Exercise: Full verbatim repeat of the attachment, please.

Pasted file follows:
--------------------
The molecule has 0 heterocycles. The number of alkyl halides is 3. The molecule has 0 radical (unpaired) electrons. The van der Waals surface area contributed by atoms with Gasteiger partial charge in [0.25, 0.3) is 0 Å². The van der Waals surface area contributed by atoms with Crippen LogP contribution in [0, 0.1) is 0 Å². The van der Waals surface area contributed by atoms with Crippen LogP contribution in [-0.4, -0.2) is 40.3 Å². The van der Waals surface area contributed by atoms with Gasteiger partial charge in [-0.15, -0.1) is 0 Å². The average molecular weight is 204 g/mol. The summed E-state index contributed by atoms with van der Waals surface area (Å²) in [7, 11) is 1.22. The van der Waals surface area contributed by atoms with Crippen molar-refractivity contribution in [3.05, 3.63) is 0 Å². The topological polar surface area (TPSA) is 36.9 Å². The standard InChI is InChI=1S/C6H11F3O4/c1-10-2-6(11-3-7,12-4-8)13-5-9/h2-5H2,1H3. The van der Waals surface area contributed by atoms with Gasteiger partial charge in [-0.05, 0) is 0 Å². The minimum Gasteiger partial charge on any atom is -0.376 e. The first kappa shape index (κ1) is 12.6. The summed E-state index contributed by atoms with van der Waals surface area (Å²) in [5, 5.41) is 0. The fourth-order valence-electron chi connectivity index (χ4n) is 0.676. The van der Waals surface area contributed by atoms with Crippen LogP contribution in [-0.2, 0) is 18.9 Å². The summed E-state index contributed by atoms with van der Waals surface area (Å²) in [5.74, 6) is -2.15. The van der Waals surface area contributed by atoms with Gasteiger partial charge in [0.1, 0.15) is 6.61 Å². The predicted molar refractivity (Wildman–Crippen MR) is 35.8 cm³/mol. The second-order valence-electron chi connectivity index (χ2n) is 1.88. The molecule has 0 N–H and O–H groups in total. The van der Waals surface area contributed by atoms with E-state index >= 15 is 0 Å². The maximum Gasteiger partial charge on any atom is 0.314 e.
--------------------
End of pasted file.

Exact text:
The molecule has 0 heterocycles. The number of alkyl halides is 3. The molecule has 0 radical (unpaired) electrons. The van der Waals surface area contributed by atoms with Gasteiger partial charge in [0.25, 0.3) is 0 Å². The van der Waals surface area contributed by atoms with Crippen LogP contribution in [0, 0.1) is 0 Å². The van der Waals surface area contributed by atoms with Crippen LogP contribution in [-0.4, -0.2) is 40.3 Å². The van der Waals surface area contributed by atoms with Gasteiger partial charge in [-0.15, -0.1) is 0 Å². The average molecular weight is 204 g/mol. The summed E-state index contributed by atoms with van der Waals surface area (Å²) in [7, 11) is 1.22. The van der Waals surface area contributed by atoms with Crippen molar-refractivity contribution in [3.05, 3.63) is 0 Å². The topological polar surface area (TPSA) is 36.9 Å². The standard InChI is InChI=1S/C6H11F3O4/c1-10-2-6(11-3-7,12-4-8)13-5-9/h2-5H2,1H3. The van der Waals surface area contributed by atoms with Gasteiger partial charge in [-0.05, 0) is 0 Å². The minimum Gasteiger partial charge on any atom is -0.376 e. The first kappa shape index (κ1) is 12.6. The summed E-state index contributed by atoms with van der Waals surface area (Å²) in [5, 5.41) is 0. The fourth-order valence-electron chi connectivity index (χ4n) is 0.676. The van der Waals surface area contributed by atoms with Crippen LogP contribution in [-0.2, 0) is 18.9 Å². The summed E-state index contributed by atoms with van der Waals surface area (Å²) in [5.74, 6) is -2.15. The van der Waals surface area contributed by atoms with Gasteiger partial charge in [0.1, 0.15) is 6.61 Å². The predicted molar refractivity (Wildman–Crippen MR) is 35.8 cm³/mol. The second-order valence-electron chi connectivity index (χ2n) is 1.88. The molecule has 0 N–H and O–H groups in total. The van der Waals surface area contributed by atoms with E-state index >= 15 is 0 Å². The maximum Gasteiger partial charge on any atom is 0.314 e.